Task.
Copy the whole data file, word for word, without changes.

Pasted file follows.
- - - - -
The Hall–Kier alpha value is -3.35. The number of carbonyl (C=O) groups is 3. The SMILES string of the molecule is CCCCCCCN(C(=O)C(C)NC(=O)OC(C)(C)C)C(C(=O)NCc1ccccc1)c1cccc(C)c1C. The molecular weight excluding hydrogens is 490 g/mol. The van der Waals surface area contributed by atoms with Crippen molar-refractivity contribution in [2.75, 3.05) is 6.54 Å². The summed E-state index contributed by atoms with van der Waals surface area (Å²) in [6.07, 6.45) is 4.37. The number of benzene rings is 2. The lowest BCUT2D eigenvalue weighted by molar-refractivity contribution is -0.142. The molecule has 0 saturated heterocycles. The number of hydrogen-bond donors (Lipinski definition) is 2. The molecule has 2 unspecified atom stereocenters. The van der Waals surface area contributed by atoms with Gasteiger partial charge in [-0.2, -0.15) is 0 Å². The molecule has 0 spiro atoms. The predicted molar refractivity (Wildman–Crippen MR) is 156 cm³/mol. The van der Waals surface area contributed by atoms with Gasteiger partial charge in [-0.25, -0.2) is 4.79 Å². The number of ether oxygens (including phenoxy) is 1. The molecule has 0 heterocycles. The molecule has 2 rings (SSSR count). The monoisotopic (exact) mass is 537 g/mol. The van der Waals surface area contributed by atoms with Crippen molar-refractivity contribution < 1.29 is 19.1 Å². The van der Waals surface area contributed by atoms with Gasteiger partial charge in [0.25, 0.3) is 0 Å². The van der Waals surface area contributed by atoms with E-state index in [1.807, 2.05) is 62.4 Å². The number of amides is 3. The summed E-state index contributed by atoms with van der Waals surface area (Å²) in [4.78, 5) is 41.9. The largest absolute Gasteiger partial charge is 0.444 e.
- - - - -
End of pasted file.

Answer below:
The Hall–Kier alpha value is -3.35. The number of carbonyl (C=O) groups is 3. The SMILES string of the molecule is CCCCCCCN(C(=O)C(C)NC(=O)OC(C)(C)C)C(C(=O)NCc1ccccc1)c1cccc(C)c1C. The molecular weight excluding hydrogens is 490 g/mol. The van der Waals surface area contributed by atoms with Crippen molar-refractivity contribution in [2.75, 3.05) is 6.54 Å². The summed E-state index contributed by atoms with van der Waals surface area (Å²) in [6.07, 6.45) is 4.37. The number of benzene rings is 2. The lowest BCUT2D eigenvalue weighted by molar-refractivity contribution is -0.142. The molecule has 0 saturated heterocycles. The number of hydrogen-bond donors (Lipinski definition) is 2. The molecule has 2 unspecified atom stereocenters. The van der Waals surface area contributed by atoms with Gasteiger partial charge in [-0.2, -0.15) is 0 Å². The molecule has 0 spiro atoms. The predicted molar refractivity (Wildman–Crippen MR) is 156 cm³/mol. The van der Waals surface area contributed by atoms with Gasteiger partial charge in [-0.25, -0.2) is 4.79 Å². The number of ether oxygens (including phenoxy) is 1. The molecule has 0 heterocycles. The molecule has 2 rings (SSSR count). The monoisotopic (exact) mass is 537 g/mol. The van der Waals surface area contributed by atoms with Crippen molar-refractivity contribution < 1.29 is 19.1 Å². The van der Waals surface area contributed by atoms with Gasteiger partial charge in [0.25, 0.3) is 0 Å². The van der Waals surface area contributed by atoms with E-state index in [1.807, 2.05) is 62.4 Å². The number of amides is 3. The summed E-state index contributed by atoms with van der Waals surface area (Å²) in [4.78, 5) is 41.9. The largest absolute Gasteiger partial charge is 0.444 e.